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Papers of the Week

Papers: 22 Jun 2024 - 28 Jun 2024

2024 Jun 25



Negative allosteric modulation of CB cannabinoid receptor signaling suppresses opioid-mediated tolerance and withdrawal without blocking opioid antinociception.


Iyer V, Saberi SA, Pacheco R, Sizemore EF, Stockman S, Kulkarni A, Cantwell L, Thakur GA, Hohmann AG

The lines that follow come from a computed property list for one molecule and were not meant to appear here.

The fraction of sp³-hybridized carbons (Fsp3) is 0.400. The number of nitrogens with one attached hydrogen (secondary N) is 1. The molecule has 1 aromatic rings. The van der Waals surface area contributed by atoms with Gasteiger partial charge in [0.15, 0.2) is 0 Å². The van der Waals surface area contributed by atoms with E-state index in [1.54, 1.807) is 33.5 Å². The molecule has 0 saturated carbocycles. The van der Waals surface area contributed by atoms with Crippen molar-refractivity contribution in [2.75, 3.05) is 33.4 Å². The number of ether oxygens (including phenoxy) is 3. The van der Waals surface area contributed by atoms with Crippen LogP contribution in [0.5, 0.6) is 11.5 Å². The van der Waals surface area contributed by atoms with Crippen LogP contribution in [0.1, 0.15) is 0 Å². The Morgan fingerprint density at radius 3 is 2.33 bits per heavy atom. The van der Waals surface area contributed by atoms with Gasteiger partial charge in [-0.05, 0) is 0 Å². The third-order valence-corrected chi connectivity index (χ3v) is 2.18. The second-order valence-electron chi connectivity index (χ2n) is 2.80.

The direct blockade of CB cannabinoid receptors produces therapeutic effects as well as adverse side-effects that limit their clinical potential. CB negative allosteric modulators (NAMs) represent an indirect approach to decrease the affinity and/or efficacy of orthosteric cannabinoid ligands or endocannabinoids at CB. We recently reported that GAT358, a CB-NAM, blocked opioid-induced mesocorticolimbic dopamine release and reward via a CB-allosteric mechanism of action. Whether a CB-NAM dampens opioid-mediated therapeutic effects such as analgesia or alters other unwanted opioid side-effects remain unknown. Here, we characterized the effects of GAT358 on nociceptive behaviors in the presence and absence of morphine in male rats. We examined the impact of GAT358 on formalin-evoked pain behavior and Fos protein expression, a marker of neuronal activation, in the lumbar spinal cord. We also assessed the impact of GAT358 on morphine-induced slowing of colonic transit, tolerance, and withdrawal behaviors in male mice. GAT358 attenuated morphine antinociceptive tolerance without blocking acute antinociception and reduced morphine-induced slowing of colonic motility without impacting fecal boli production. GAT358 also produced antinociception in the presence and absence of morphine in the formalin model of inflammatory nociception and reduced the number of formalin-evoked Fos protein-like immunoreactive cells in the lumbar spinal cord. Finally, GAT358 mitigated the somatic signs of naloxone-precipitated, but not spontaneous, opioid withdrawal following chronic morphine dosing. Our results support the therapeutic potential of CB-NAMs as novel drug candidates aimed at preserving opioid-mediated analgesia while preventing their unwanted side-effects. Our studies also uncover previously unrecognized antinociceptive properties associated with arrestin-biased CB-NAMs.